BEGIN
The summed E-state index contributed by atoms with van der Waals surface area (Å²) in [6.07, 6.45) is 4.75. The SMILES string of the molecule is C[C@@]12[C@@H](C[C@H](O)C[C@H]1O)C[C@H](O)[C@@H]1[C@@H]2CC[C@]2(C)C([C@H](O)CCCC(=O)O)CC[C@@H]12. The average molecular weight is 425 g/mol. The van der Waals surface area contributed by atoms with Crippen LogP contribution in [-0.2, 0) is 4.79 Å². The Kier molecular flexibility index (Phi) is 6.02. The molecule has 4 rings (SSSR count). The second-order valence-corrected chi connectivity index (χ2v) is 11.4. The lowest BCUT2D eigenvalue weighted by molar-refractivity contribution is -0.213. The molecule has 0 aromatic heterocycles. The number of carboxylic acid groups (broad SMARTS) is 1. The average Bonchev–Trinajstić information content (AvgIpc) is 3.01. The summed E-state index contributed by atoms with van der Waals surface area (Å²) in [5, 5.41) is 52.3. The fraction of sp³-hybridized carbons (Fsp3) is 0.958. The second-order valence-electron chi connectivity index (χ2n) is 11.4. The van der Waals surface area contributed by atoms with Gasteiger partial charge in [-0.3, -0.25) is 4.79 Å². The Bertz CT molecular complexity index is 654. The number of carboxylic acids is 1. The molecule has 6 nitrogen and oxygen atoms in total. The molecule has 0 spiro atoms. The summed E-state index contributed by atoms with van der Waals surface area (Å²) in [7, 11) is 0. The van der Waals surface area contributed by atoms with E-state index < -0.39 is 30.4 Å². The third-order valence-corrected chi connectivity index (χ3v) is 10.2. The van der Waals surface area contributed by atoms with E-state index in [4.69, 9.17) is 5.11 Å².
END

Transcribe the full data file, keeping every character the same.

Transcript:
The summed E-state index contributed by atoms with van der Waals surface area (Å²) in [6.07, 6.45) is 4.75. The SMILES string of the molecule is C[C@@]12[C@@H](C[C@H](O)C[C@H]1O)C[C@H](O)[C@@H]1[C@@H]2CC[C@]2(C)C([C@H](O)CCCC(=O)O)CC[C@@H]12. The average molecular weight is 425 g/mol. The van der Waals surface area contributed by atoms with Crippen LogP contribution in [-0.2, 0) is 4.79 Å². The Kier molecular flexibility index (Phi) is 6.02. The molecule has 4 rings (SSSR count). The second-order valence-corrected chi connectivity index (χ2v) is 11.4. The lowest BCUT2D eigenvalue weighted by molar-refractivity contribution is -0.213. The molecule has 0 aromatic heterocycles. The number of carboxylic acid groups (broad SMARTS) is 1. The average Bonchev–Trinajstić information content (AvgIpc) is 3.01. The summed E-state index contributed by atoms with van der Waals surface area (Å²) in [5, 5.41) is 52.3. The fraction of sp³-hybridized carbons (Fsp3) is 0.958. The second-order valence-electron chi connectivity index (χ2n) is 11.4. The van der Waals surface area contributed by atoms with Gasteiger partial charge in [-0.3, -0.25) is 4.79 Å². The Bertz CT molecular complexity index is 654. The number of carboxylic acids is 1. The molecule has 6 nitrogen and oxygen atoms in total. The molecule has 0 spiro atoms. The summed E-state index contributed by atoms with van der Waals surface area (Å²) in [7, 11) is 0. The van der Waals surface area contributed by atoms with E-state index < -0.39 is 30.4 Å². The third-order valence-corrected chi connectivity index (χ3v) is 10.2. The van der Waals surface area contributed by atoms with E-state index in [4.69, 9.17) is 5.11 Å².